Eye contact is a big one for her. It's too intense for her. I have a friend who joins us camping a lot. This friend had a dog as a kid, but has never been around them otherwise. When they first met, Bat-dog barked at her. My friend barked back jokingly. Bat-dog did not approve. For years, Bat-dog would not go near my friend and would bark non-stop at her. I kept giving my friend suggestions on how to approach and be around Bat-dog. She often felt she was completely hopeless around dogs. It took a long time, but my friend has learned a lot. Now, Bat-dog will let her scratch the tummy and doesn't bark at her constantly. Sometimes, I will hear my friend say "oh I'm sorry, I looked at you". Bat-dog will even lay her head on my friend's leg. My friend is no longer afraid of Bat-dog because she understands how HER actions affect Bat-dog. And she can approach other dogs with more self-assurance because she can better read the dog's signals. Fortunately, through it all, she has had Moose-dog who thinks it's his his job to protect and keep her safe. But even with him, she had to learn to talk to him - let him know when she was just going away for a moment or actually leaving because he would stand guard waiting for her to return for hours.

Last year, I was listening to the radio and they mentioned a new study with dogs. I texted my friend the results and she said "oh yes they do!" . The study found that dogs hold grudges...

BB_TX

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Posted: 06/14/19 11:21am Link  |  Quote  |  Print  |  Notify Moderator

After all is said and done, it still comes down to a simple fact. The large powerful breeds are capable of inflicting significant physical damage IF they do bite. And no RV park owner has the time or expertise to determine the personality of every dog that may enter their park. Yes, you are probably more likely to be bitten by a high strung little yapper than a large dog. But where the yapper may break the skin and cause some bleeding, that large dog can tear flesh and muscle. I am not opposed to large breeds by any means. My Golden weighs 88 lbs. But the large dogs do require special considerations by their owners and by those who own or operate facilities in which they may enter.

toedtoes

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Posted: 06/14/19 11:59am Link  |  Quote  |  Print  |  Notify Moderator

BB_TX wrote:

After all is said and done, it still comes down to a simple fact. The large powerful breeds are capable of inflicting significant physical damage IF they do bite. And no RV park owner has the time or expertise to determine the personality of every dog that may enter their park. Yes, you are probably more likely to be bitten by a high strung little yapper than a large dog. But where the yapper may break the skin and cause some bleeding, that large dog can tear flesh and muscle. I am not opposed to large breeds by any means. My Golden weighs 88 lbs. But the large dogs do require special considerations by their owners and by those who own or operate facilities in which they may enter.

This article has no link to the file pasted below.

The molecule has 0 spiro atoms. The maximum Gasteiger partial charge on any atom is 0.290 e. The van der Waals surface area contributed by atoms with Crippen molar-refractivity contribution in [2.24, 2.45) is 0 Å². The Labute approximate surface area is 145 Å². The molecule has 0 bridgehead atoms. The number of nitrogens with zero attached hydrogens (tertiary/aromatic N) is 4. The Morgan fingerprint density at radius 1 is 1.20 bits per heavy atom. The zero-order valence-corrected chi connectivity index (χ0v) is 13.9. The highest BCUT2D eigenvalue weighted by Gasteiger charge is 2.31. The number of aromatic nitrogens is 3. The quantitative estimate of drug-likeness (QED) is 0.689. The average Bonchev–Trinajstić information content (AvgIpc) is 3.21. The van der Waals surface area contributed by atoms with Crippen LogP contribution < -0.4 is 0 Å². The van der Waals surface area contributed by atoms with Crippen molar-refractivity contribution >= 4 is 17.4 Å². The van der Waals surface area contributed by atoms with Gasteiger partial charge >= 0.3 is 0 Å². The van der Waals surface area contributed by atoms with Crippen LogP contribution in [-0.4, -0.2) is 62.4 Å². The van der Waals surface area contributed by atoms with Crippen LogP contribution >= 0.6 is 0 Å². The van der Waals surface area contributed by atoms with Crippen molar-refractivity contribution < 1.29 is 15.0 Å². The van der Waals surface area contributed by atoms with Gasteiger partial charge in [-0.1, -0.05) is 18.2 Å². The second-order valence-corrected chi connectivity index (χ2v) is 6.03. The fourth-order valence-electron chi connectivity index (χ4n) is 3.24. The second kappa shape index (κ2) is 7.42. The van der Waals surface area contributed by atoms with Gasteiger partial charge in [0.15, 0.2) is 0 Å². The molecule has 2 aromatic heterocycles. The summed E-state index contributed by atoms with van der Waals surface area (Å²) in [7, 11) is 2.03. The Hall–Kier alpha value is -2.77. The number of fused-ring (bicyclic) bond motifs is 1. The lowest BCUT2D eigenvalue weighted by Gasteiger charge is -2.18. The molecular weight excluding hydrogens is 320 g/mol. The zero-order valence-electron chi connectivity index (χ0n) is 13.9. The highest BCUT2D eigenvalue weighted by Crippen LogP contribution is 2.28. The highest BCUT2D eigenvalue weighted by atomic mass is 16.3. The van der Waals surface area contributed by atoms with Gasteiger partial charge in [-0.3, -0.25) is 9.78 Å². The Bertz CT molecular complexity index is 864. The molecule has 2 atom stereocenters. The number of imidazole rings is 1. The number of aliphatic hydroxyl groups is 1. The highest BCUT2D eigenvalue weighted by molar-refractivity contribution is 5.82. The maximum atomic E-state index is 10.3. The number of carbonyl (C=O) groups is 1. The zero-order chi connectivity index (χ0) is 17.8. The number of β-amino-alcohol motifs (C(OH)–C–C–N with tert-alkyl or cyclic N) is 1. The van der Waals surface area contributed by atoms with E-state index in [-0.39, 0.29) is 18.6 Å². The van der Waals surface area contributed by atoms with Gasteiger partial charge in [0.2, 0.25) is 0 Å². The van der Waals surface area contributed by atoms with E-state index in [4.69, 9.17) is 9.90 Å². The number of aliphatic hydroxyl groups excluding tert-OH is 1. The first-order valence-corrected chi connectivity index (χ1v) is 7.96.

I think it's more simple than that. A private park can make whatever rules about pets they want. If you don't like the rule, go elsewhere.

For public campgrounds, most usually have rules for all dogs, not breed or size specific. Again, if you don't like the rule, go elsewhere.

I don't stay at parks with breed specific rules. I rarely stay at campgrounds with overly strict rules (e.g., no dogs anywhere but the campground and roads). I prefer to stay at campgrounds that let me hike the trails with my dogs and let my dogs in the water. I prefer campgrounds that require all dogs to be leashed.

The rest is up to me. I follow the rules for the campground. I keep my dogs safe.

BCSnob

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Posted: 06/14/19 12:10pm Link  |  Quote  |  Print  |  Notify Moderator

BB_TX wrote:

Yes, you are probably more likely to be bitten by a high strung little yapper than a large dog. But where the yapper may break the skin and cause some bleeding,....
So do you consider JRTs little yappers? I think you’d find this small breed (do to the genetics of this breed) can do more damage than you’ve described.

Most pet dogs (ones not specifically bred for the breed function) no longer carry the correct complement of behavioral genes to exhibit the expected behaviors which originally defined the breed. This makes accurately predicting behaviors solely based upon appearance (how most people define breeds) difficult at best.

Find campgrounds that welcome your dogs and support them; ignore those that don’t welcome your dogs. I personally cannot help you with campground situations, in the 20 some years we’ve been RVing with dogs we’ve never stayed in a campground. We take our RV to dog events; we haven’t taken our dogs camping.

* This post was last edited 06/14/19 12:40pm by BCSnob *   View edit history